labor rights

Ferrero to stop buying palm oil from Malaysia’s Sime Darby over labor concerns


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Ferrero to stop buying palm oil from Malaysia’s Sime Darby over labor concerns

FERRERO. Ferrero Rocher chocolates produced by Italian confectionary maker Ferrero are displayed at a supermarket's shelf in Subang Jaya, Malaysia, April 14, 2022.

Hasnoor Hussain/Reuters

(1st UPDATE) Ferrero's move is a further reputational blow for Sime Darby and for Malaysia, which faces mounting allegations of labor abuses of migrant workers in various industries

KUALA LUMPUR, Malaysia – Italian confectionary giant Ferrero said it will stop sourcing palm oil from Sime Darby Plantation after the United States found the Malaysian planter used forced labor, in a reputational blow for the palm producer and for Malaysia.

Labor practices across the Southeast Asian country have come under scrutiny in the past two years, with six companies including Sime Darby banned by US customs over forced labor allegations.

Palm oil, the most widely used vegetable oil, is a key ingredient in Ferrero Rocher chocolates and Nutella spread, giving the iconic products their smooth texture and shelf life.

“On 6th April, we have requested all our direct suppliers to stop supplying Ferrero with palm oil and palm kernel oil sourced indirectly from Sime Darby, until further notice,” Ferrero told Reuters by email.

“Ferrero will comply with the US Customs and Border Protection’s decision,” it said.

Although Ferrero buys relatively little of the edible oil from Sime Darby, its move – following similar halts by Cargill, Hershey, and General Mills – could hurt Sime Darby’s standing as a leader in sustainably produced palm oil.

Sime Darby told Reuters it has taken steps in the area of human rights and that all its stakeholders who are committed to sustainability can be assured of its commitment and leadership in the industry. Ferrero is not a customer, it added.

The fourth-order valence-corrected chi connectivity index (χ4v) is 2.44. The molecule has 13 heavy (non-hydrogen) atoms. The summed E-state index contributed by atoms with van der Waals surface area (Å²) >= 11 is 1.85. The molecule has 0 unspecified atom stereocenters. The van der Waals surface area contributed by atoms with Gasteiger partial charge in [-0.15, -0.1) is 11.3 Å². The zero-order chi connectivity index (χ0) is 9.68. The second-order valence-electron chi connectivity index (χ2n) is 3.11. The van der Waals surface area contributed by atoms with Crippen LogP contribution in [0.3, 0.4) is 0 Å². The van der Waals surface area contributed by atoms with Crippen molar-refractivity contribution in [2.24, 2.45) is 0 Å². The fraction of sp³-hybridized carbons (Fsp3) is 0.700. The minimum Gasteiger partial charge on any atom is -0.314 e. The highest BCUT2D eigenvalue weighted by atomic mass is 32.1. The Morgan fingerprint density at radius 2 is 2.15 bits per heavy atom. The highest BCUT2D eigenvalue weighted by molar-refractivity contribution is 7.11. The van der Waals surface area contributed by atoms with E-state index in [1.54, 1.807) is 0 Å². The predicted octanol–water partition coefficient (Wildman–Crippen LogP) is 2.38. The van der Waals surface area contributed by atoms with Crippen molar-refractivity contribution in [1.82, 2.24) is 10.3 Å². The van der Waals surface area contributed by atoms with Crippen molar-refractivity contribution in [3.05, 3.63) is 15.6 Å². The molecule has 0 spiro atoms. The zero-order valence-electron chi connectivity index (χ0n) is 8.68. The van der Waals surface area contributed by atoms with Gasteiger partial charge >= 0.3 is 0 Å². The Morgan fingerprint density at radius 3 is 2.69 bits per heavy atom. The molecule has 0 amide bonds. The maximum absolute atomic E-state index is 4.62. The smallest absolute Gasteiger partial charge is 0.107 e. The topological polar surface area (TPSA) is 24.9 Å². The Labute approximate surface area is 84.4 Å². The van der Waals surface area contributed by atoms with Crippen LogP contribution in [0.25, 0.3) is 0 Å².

“We are also in regular communication with all key stakeholders, particularly customers who have their own commitments,” it said.

Sime Darby’s shares were down 4% on Friday afternoon, April 15, weaker than the main Malaysian stock index, which was 0.3% lower.

“It’s very critical that Sime move fast to further alleviate any concern following the departure of some of these key customers,” said Ivy Ng, regional head of plantations research at CGS-CIMB Research, adding that other buyers could also suspend purchases as the labor concerns drag on.

Ferrero, responding to queries this week from Reuters about suppliers receiving its requests to stop buying from Sime Darby, said it does not buy directly from the Malaysian firm, which it said supplies 0.25% of its palm oil volumes.

More halts

Following a 2020 decision to ban imports due to the presence of “forced labor indicators” at Sime Darby, US customs said in January it had sufficient evidence of forced labor and that the firm’s goods were subject to seizure.

Ferrero said its products and brands in the United States had stopped sourcing from Sime Darby in January 2021.

Sime Darby has promised “sweeping changes” to its governance and some labor practices following the US finding.

Palm oil is one of the world’s cheapest and fastest-growing vegetable oils, used in products from food to cosmetics to biodiesel. But the industry has faced scrutiny over the years for widespread deforestation in Southeast Asia and exploitation of migrant workers.

Migrant workers from countries like Indonesia, India, and Bangladesh account for around 80% of the palm oil labor force in Malaysia, the world’s biggest producer of the commodity after neighboring Indonesia.

Ferrero says it uses only certified sustainable palm oil. It sources 85% of its palm oil from Malaysia, which traditionally has a better reputation for its sustainability than Indonesia.

US commodities trading giant Cargill, in a move not previously reported, said in March it had suspended purchases from Sime Darby pending more information on the firm’s measures to address the labor allegations.

Cargill said on its website that Sime Darby had taken “very constructive and potentially transformative” steps, but it needed more information to determine whether the planter was meeting the trader’s sustainability standards.

Sime Darby said its supply of bulk products to Cargill in India has been taken up by other customers. “We value all our customers and are certainly in discussions with Cargill,” it said.

Cargill declined to say how much palm oil it sources from Sime Darby.

Last year, US food company General Mills said it has issued global “no buy orders” on Sime Darby while chocolate maker Hershey asked suppliers to ensure no Sime Darby oil enters its global operations. –

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